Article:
Keeping a strong culture: In the second innings, things were a bit different. Many other firms had popped up, capital was being deployed like crazy, valuations got out of control, the model for VC solidified, etc. In other words, there was a ton of noise in the tech entrepreneurship space and avoiding groupthink was actually (and still is) quite difficult. Doug and Michael were both able to keep Sequoia's culture of frugality, long-term thinking, and a hands-on approach alive in a time of such chaos. Sequoia is known for its meritocratic culture and high achieving partner base. Keeping up that level of talent and quality is by no means an easy task.
3 Firms for the Third Inning
Fast forward to two weeks ago - more than 50 years after the start of Sequoia Capital. The firm officially announces that it is splitting up into 3 separate funds.
Let's take a second to digest that. Sequoia Capital literally grew so large that it is splitting up into three companies 🤯
Here's the breakdown of the 3 firms:
Sequoia Capital - this firm will retain the original name headed by Roelof Botha and will focus on investments in the U.S. and U.K. regions.
HongShan - which is what Sequoia China is will continued to be run by Neil Shen. HongShan manages $56 billion in assets and recently raised $9 billion in 2022.
Peak XV - which is what Sequoia India is will be headed by Shailendra Singh and will focus on Indian and Southeast Asia investments. They recently raised $2.5 billion and are zoned in on capturing as much of the new innovation coming out of the Indian tech market as possible.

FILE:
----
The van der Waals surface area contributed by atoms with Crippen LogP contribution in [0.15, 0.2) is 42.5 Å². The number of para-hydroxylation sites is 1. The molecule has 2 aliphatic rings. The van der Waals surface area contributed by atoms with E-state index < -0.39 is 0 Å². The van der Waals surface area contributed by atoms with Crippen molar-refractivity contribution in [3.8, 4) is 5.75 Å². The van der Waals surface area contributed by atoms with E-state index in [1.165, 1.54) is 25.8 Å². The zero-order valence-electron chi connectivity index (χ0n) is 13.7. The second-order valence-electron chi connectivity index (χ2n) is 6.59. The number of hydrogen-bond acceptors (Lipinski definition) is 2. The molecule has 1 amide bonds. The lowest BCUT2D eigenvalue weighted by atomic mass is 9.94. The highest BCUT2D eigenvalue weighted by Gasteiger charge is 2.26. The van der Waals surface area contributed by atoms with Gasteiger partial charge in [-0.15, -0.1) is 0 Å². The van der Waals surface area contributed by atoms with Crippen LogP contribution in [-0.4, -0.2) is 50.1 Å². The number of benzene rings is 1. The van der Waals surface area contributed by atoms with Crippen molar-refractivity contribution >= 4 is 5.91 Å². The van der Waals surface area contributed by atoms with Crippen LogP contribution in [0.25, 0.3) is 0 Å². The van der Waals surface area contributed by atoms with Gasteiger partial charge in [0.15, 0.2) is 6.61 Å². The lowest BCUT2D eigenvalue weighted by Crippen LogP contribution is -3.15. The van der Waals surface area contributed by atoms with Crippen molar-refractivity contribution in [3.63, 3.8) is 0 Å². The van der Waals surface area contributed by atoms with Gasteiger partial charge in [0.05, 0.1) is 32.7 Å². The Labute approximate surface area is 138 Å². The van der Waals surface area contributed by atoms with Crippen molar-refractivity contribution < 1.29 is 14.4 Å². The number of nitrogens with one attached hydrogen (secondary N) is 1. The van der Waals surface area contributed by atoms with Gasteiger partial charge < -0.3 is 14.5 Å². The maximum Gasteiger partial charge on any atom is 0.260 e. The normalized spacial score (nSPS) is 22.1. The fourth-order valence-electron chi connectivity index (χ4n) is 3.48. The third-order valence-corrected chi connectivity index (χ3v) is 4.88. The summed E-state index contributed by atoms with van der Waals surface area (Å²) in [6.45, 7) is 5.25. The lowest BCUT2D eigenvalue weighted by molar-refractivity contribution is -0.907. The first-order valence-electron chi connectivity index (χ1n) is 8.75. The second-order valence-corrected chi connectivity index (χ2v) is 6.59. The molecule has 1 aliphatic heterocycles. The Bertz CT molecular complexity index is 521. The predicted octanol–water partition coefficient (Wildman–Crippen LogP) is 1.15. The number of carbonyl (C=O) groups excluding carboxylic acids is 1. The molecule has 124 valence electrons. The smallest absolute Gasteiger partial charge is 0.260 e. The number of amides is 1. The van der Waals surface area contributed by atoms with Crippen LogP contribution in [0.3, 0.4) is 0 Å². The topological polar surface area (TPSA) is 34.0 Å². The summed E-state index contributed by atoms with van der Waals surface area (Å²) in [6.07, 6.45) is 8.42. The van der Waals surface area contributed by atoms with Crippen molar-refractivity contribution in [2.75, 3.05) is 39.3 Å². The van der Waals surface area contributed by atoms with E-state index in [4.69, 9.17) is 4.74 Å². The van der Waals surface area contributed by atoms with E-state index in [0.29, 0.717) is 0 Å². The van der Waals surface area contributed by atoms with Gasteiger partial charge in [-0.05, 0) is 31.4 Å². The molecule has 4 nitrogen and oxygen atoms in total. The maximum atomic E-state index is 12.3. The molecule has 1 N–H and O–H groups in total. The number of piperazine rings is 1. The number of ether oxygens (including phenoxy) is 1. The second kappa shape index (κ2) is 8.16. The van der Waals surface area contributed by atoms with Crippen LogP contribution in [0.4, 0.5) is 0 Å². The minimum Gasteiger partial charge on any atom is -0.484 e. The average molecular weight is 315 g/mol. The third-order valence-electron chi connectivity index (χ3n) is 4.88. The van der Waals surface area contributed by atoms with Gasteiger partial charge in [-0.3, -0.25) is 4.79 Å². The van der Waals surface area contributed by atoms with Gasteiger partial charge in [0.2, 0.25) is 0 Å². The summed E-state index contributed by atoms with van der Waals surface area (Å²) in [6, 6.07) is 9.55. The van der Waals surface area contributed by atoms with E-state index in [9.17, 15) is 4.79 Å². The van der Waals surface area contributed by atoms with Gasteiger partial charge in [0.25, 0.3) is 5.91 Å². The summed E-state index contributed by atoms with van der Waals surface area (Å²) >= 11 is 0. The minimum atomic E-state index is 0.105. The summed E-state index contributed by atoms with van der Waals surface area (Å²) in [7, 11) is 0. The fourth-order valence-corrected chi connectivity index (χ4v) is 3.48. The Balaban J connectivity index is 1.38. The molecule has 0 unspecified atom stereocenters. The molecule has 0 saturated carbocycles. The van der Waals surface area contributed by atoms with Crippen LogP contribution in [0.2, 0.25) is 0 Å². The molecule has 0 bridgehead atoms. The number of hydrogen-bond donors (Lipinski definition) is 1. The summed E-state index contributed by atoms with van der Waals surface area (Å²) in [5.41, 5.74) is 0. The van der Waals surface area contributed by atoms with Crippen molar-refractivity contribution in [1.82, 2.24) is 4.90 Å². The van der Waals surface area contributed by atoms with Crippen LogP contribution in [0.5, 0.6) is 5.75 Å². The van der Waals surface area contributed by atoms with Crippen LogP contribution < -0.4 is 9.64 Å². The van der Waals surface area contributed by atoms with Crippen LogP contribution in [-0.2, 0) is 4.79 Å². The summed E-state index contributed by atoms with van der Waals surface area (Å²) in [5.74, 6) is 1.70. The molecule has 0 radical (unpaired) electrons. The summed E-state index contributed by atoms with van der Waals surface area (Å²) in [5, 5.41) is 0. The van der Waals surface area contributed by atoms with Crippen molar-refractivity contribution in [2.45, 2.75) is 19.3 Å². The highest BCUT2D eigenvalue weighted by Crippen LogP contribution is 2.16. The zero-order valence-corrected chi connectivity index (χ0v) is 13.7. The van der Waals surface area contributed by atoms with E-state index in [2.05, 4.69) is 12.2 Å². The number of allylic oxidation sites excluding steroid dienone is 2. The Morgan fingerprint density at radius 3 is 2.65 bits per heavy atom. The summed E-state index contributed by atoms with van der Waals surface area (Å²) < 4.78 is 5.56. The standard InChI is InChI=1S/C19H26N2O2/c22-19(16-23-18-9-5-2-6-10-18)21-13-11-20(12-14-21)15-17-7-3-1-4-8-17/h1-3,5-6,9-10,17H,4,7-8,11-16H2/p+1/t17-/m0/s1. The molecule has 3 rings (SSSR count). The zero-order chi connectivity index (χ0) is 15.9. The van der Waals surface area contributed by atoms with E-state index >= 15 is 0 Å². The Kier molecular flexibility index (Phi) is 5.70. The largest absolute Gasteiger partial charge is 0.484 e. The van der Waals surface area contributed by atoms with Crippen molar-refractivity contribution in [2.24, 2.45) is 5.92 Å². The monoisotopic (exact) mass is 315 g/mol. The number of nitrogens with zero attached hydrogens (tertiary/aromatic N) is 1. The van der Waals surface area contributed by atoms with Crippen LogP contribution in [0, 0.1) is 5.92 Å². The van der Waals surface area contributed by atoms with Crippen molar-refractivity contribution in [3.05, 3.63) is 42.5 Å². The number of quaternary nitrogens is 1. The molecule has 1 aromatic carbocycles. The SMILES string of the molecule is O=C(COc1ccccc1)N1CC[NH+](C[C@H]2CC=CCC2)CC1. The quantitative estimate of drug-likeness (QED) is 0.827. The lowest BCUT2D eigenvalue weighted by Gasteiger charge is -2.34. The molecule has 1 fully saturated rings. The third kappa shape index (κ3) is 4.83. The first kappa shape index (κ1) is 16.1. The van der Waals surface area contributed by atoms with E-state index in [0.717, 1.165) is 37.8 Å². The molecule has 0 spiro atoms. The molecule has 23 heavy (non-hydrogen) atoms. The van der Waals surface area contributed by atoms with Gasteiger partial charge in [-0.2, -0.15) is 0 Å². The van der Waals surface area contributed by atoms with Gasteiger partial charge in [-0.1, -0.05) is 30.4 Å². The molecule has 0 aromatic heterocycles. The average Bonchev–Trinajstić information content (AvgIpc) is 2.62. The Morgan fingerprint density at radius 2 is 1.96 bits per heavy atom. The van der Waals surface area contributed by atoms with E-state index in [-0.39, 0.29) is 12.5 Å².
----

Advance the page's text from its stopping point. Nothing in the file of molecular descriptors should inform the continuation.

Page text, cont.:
What was most interesting to me about the new structure is that from here on out, partners from one firm will not be able to invest in the other two. That means the original Sequoia can't profit from the two firms it literally started!
It seems as though there are two reasons why Sequoia is doing this:
Portfolio Conflicts: Sequoia is so large that founders are literally complaining about other portfolio companies as notable competition and are confused as to what the firm support looks like. Up until now, though there were different teams handling funds for different geographical areas, all of them shared the same back-office operations. From here on out, all parts of the companies will be completely separate.
They cited conflict between the funds’ respective startup portfolios, brand confusion as they diverged in strategies and increasing complexity of maintaining centralized regulatory compliance as factors — while acknowledging, but attempting to downplay — a frostier geopolitical environment.